John Marshall (Royal Navy officer)

John Marshall (Marshallese: Jo̧o̧n M̧ajeļ) (26 February 1748 NS (15 February 1747 OS) – 1819) was a British explorer of the Pacific. The Marshall Islands are named after him.

John Marshall
Born(1748-02-26)26 February 1748
Ramsgate, Great Britain
Died1819 (aged 71)
Allegiance Great Britain
Service/branch Royal Navy
Commands heldScarborough
Battles/warsAmerican Revolutionary War
Napoleonic Wars


Marshall was born in Ramsgate, Kent, England. He became an apprentice sailor at age ten, and spent his life at sea. In 1788 he captained the Scarborough, a ship of the First Fleet taking convicts from England to Botany Bay.[1] He then sailed from Australia to China, charting previously unknown islands (mainly some of Gilbert Islands and Marshall Islands), as well as a new trade route to Canton (now Guangzhou).[2] The islands which he had originally called "Lord Mulgrove's range" were later named by Thomas Gilbert[3] the Marshall Islands.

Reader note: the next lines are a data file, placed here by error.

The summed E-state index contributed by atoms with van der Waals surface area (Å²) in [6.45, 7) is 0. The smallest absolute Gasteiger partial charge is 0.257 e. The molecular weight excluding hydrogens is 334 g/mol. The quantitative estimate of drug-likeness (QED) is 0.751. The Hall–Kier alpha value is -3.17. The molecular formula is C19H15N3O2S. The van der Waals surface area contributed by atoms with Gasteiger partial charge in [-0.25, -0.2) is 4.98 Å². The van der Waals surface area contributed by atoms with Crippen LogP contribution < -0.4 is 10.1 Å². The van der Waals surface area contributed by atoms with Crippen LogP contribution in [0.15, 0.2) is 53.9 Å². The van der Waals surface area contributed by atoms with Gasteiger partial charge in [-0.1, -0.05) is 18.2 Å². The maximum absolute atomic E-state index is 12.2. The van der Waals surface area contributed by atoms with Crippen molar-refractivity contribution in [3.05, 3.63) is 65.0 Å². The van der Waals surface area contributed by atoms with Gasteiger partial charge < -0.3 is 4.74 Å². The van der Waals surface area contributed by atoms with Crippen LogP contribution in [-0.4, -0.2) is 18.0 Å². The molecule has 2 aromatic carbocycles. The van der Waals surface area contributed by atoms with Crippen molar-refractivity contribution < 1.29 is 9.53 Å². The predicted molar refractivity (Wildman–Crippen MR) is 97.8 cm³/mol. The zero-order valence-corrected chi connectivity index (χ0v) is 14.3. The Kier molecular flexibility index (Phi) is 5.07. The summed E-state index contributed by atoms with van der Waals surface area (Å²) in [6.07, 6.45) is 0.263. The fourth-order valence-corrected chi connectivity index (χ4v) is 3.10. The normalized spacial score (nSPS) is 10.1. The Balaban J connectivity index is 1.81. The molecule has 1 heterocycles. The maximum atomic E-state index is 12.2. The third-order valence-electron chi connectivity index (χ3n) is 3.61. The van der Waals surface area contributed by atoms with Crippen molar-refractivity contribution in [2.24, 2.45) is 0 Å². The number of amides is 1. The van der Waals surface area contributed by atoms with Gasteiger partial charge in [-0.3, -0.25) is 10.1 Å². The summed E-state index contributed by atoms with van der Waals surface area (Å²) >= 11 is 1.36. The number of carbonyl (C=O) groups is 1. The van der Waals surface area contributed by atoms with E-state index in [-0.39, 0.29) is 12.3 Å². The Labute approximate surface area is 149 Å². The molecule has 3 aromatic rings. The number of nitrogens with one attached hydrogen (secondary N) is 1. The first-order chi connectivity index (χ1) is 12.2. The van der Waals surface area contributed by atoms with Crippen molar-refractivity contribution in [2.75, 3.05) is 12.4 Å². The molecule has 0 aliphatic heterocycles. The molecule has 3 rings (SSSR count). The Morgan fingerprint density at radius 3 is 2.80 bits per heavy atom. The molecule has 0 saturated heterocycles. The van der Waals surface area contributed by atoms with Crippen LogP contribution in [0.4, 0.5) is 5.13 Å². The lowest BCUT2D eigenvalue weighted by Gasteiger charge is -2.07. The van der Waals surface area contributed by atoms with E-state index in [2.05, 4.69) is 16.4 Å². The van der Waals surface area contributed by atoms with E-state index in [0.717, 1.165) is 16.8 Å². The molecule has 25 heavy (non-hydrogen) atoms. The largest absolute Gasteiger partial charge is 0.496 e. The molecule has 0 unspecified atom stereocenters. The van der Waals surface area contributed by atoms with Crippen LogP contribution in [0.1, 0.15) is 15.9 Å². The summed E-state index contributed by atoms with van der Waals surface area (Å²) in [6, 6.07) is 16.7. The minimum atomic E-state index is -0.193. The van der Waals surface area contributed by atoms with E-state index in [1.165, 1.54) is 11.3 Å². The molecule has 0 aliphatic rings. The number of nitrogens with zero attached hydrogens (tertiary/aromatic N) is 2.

John Marshall also captained the Scarborough on her second voyage transporting convicts to Australia in 1790, but the convicts coming aboard were in poor health and many did not survive the voyage; this, combined with an attempted seizure of the ship by the convicts, deterred him from any further voyages of transportation.

He saw action during the American Revolutionary War of 1778 to 1783, and also during the Napoleonic Wars of 1803 to 1815. As captain of the ship Diana he was severely wounded[when?] while repulsing an attack by a French privateer. He died in 1819 at the age of 71.


  1. ^ Samuel Eliot Morison (22 May 1944). "The Gilberts & Marshalls: A distinguished historian recalls the past of two recently captured pacific groups". Life. Retrieved 14 October 2009.
  2. ^ Barrie Macdonald (1982). Cinderellas of the Empire: towards a history of Kiribati and Tuvalu. Australian National University Press. ISBN 982-02-0335-X. Retrieved 14 October 2009.
  3. ^ The Gilberts and Marshalls by Samuel Eliot Morison in Life 22 May 1944